Composting Vs Vermicomposting and their pros and cons

Today at Gardenprue, we face the two great generators of natural fertilizer for our plants. Each of these two options is indicated according to the characteristics of your garden, the space you have, the amount of organic waste you generate, etc. Here we are going to help you choose between composting or vermicomposting according to your needs. Here is our article today on composting. Enjoy it!


In theory we already know the characteristics of compost and vermicomposting (or vermicomposting), and if not, we have put the links for you to take a look at it for nothing. In either of the two we summarize the benefits of any of the systems, but when it comes down to it… which one do we choose?



  1. Less labor compared to traditional compost.
  2. The result is a higher quality product than the traditional system.
  3. A final product is achieved in less time than the other system.
  4. By requiring lower fermentation temperatures than the other system, the nitrogen obtained is of higher quality and therefore we reference point 2.
  5. Less concern about the moisture content of the pile (less need for turning).


  1. By operating with less temperature, it can result in the germination of undesirable seeds in our garden in the future.
  2. It requires more space than the other system (production equality) due to the movement of worms from finished piles to newly added piles.
  3. It requires incorporating worms into the process.
  4. When we want to incorporate the finished waste into the garden, we must separate the worms from the compost.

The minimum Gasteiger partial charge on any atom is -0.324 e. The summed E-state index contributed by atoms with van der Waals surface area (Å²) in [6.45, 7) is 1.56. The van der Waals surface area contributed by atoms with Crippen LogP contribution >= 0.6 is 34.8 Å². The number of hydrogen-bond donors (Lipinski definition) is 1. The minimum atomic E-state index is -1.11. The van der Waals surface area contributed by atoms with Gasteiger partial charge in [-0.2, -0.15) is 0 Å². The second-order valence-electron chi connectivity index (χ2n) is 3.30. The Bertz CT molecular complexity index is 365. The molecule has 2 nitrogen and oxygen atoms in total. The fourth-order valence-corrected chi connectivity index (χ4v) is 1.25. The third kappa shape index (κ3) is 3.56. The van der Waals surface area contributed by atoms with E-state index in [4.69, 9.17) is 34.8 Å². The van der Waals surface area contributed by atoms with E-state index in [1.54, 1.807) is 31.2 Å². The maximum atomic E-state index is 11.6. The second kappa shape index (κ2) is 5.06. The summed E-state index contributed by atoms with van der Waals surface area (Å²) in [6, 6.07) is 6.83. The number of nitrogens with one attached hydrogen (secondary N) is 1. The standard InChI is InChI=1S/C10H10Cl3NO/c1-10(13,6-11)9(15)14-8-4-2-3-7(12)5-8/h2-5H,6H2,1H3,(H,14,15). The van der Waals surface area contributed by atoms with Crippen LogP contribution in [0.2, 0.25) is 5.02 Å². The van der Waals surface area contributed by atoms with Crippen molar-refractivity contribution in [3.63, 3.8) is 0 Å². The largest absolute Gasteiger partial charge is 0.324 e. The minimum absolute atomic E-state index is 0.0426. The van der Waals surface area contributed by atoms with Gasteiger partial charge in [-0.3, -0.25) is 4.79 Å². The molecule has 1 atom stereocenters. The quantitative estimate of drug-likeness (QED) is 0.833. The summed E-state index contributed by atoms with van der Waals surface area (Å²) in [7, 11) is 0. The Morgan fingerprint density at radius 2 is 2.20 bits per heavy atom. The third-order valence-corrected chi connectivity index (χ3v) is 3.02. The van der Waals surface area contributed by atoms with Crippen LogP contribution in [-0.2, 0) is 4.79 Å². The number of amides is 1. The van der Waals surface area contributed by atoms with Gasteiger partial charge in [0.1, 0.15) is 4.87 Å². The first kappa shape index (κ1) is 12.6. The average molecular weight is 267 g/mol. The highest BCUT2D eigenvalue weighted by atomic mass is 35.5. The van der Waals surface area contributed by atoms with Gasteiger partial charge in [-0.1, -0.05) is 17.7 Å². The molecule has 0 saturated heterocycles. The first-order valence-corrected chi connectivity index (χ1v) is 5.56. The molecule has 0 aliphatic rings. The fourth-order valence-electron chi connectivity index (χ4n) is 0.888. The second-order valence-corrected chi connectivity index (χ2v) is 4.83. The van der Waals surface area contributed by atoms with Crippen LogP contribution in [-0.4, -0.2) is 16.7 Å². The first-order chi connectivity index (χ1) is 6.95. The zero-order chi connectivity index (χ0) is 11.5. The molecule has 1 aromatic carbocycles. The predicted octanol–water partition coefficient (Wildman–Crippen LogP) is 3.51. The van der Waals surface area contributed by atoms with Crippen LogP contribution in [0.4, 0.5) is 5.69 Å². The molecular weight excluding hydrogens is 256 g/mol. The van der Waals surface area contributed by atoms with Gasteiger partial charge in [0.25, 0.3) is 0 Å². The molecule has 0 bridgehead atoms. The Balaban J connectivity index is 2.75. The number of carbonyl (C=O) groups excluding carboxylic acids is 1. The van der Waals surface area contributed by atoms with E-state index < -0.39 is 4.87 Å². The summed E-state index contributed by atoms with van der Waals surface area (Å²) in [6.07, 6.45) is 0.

5. You must ensure a temperature frame for the correct development of the worms.



  1. More amounts of waste can be concentrated per compost area .
  2. In times of good temperature (spring and summer) the composting process is quite fast.
  3. It is not necessary to control the temperature as much as in the case of vermicomposting.
  4. If there are high temperatures in the compost pile, it prevents seed germination in the future.
  5. You don’t need to buy worms for the composting process.


  1. Managing the compost pile takes labor. Turns, waterings, etc.
  2. In summer the heap temperatures can be excessive and kill healthy microorganisms.
  3. If there is a high temperature in the pile, the quality of nitrogen drops.
  4. The quality of the compost is still very good, in general, it is lower than that of vermicompost.
  5. It has the “batch” effect, whereby materials are stacked in the heap and then no more items are added.


Difficult choice! We believe that with the pros and cons that we have added you can make an analysis of which option is best for you. To make things easier, we are going to put a list of options in which you can feel identified and the choice that we make:

  • We generate little plant and organic waste (food scraps, coffee, egg shells, etc). VERMICOMPOST.
  • If you need more amount of compost per space (since for the same amount of compost more space is required in the vermicomposting). COMPOSTING.
  • You don’t have a lot of time to dedicate to waste management. VERMICOMPOST.
  • You live in an area where the night-day temperature variation is very high: COMPOSTING.
  • I only have the option of having a composter inside my house: VERMICOMPOST.
  • I have no means to get worms. COMPOSTING.
  • I want to gradually add organic waste that it generates. VERMICOMPOST.
  • If I wanted to manufacture the compost storage system (composter or vermicomposter) by myself. Which would be easier? COMPOSTING.

Whatever your decision, a good book always helps. Mariano Bueno is an expert in composting. In his book on how to make good compost you will find all the details to maintain and produce quality compost.

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